There is something fun about a ‘70s style full blown shoot out, especially one featuring action movie veteran Gerard Butler. But when it comes to a 107-minute-long flick, is fun enough? Director Joe Carnahan’s (The A-Team) latest thriller movie, Copshop, is pure gritty Americana that rolls with its clichéd punches. Full of personality and some hilarious moments, it has the makings of a wildly entertaining film. However, with a predictable plot, repetitious action scenes, and some clunky dialogue, Copshop feels like it is simply shooting in the dark.
Copshop’s premise takes cues from typical action movie tropes. It follows a mysterious con man named Teddy (Frank Grillo) who in an effort to escape the clutches of a hired killer, Bob Viddick (Gerard Butler), gets himself arrested, by punching rookie cop Valerie (Alexis Louder). However, the cell of the local copshop can’t protect Teddy for long, as Bob also gets himself purposefully arrested by orchestrating a staged DUI – resulting in the killer being locked away with his prey.
The initial premise is clean and simple, focusing on the two’s tension, and the mental tug of war as both try to sway Valerie to their way of thinking to convince her to unlock their cells. However, the plot quickly becomes disjointed as multiple layers to Teddy’s backstory, and new characters keep popping up. As more subplots get thrown into the general mix, and as logic starts to lose its footing to cater to all the fast changes, the end result is a thriller movie that at times borders on ridiculous.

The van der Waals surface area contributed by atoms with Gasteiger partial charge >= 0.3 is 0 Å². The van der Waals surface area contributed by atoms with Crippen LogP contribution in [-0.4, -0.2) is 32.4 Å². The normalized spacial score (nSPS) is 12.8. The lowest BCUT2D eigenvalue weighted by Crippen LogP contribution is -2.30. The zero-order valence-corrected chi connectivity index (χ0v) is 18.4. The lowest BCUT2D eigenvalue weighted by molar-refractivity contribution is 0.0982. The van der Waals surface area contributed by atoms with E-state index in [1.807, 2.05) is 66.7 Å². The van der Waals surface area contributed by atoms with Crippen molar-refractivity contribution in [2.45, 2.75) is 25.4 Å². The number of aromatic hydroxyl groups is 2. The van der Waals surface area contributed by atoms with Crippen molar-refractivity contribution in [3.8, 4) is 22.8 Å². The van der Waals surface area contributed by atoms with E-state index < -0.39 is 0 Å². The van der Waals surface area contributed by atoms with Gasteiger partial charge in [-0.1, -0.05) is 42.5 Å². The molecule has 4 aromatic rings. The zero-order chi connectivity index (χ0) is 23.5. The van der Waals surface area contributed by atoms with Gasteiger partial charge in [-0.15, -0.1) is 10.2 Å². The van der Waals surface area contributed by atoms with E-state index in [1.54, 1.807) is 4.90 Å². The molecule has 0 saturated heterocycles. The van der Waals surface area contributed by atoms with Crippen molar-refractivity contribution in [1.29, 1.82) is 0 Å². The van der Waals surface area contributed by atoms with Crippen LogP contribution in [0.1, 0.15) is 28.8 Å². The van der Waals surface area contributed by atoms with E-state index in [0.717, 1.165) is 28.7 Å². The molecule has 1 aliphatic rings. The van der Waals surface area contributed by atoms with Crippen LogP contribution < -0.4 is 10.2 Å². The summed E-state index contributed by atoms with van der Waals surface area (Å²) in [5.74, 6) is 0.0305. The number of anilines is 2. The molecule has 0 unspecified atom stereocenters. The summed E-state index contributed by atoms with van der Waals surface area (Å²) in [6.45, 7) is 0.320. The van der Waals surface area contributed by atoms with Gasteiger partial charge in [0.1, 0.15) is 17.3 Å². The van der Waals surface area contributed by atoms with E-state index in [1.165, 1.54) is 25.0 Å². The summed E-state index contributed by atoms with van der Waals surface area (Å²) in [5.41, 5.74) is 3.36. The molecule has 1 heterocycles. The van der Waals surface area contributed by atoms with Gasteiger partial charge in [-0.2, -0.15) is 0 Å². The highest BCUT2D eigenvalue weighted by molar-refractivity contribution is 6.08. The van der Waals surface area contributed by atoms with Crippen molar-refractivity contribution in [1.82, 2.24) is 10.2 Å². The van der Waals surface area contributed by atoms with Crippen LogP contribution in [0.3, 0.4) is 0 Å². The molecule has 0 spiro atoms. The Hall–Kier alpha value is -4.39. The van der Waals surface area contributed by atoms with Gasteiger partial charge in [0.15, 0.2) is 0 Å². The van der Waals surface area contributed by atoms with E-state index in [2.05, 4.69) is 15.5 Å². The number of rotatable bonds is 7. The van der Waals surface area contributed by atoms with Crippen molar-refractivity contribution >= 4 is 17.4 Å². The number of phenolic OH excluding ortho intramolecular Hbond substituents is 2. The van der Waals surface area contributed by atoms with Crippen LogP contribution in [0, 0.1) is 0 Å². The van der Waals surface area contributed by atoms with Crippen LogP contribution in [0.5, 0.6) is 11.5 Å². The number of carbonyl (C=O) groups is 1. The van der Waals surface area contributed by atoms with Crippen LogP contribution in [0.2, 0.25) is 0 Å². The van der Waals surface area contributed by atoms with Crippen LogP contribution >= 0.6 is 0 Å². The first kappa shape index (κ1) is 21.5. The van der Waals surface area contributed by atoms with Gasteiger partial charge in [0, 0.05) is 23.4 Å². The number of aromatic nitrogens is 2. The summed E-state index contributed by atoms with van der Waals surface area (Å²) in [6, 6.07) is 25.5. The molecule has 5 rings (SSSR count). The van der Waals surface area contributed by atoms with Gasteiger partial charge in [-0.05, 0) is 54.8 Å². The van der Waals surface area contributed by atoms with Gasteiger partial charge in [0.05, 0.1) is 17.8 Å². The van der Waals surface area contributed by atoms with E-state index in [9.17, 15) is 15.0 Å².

Written by Carnahan and Kurt McLeod, you can tell that Copshop has a lot of love and reverence for the classic cop sub-genre that harks back to Clint Eastward’s earlier work and ‘70s B-movies. It is easy to get caught up in the movie’s sun-kissed and sweaty action aesthetics; however, you just can’t escape how the two writers tried to include every trope in the genre’s book here.
There are dirty cops, drama with the attorney general, a charming mid-western serial killer, a revenge plotline, double-crossing, and even an angry police sergeant with a tendency for mass swearing. While all this is fun to see, the overall storytelling suffers, and certain plot points appear completely out of the blue or are glossed over entirely.
In many ways, it feels as if Copshop is trying to take its cues from other tension heavy flicks such as Ben Wheatley’s claustrophobic Free Fire or Tarantino’s structure in The Hateful Eight. We also see some blatant Tarantino worship in the flick’s cinematography, complete with slow-motion shoot outs. But Copshop never fully captures the same sense of urgency or finesse of the movies to which it is trying to pay homage. However, all this being said, Copshop does feature some great jokes and some solid acting.
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Louder as Valerie steals the show, commanding attention with her dominating presence and stern characterisation. Similarly, Butler and Grillo’s on-screen chemistry results in some addictive comedic timing, which helps pick up the pace in an otherwise slow film. At the end of the day, Copshop is full of potential, and you can see what it was trying to do; the trouble is it just never achieves its goal. Besides some stand out performances and an exciting nostalgic style, it is a movie that relies on its charm over a meaningful narrative.
Copshop is now out in cinemas across the UK and is set to release on September 17 in the US.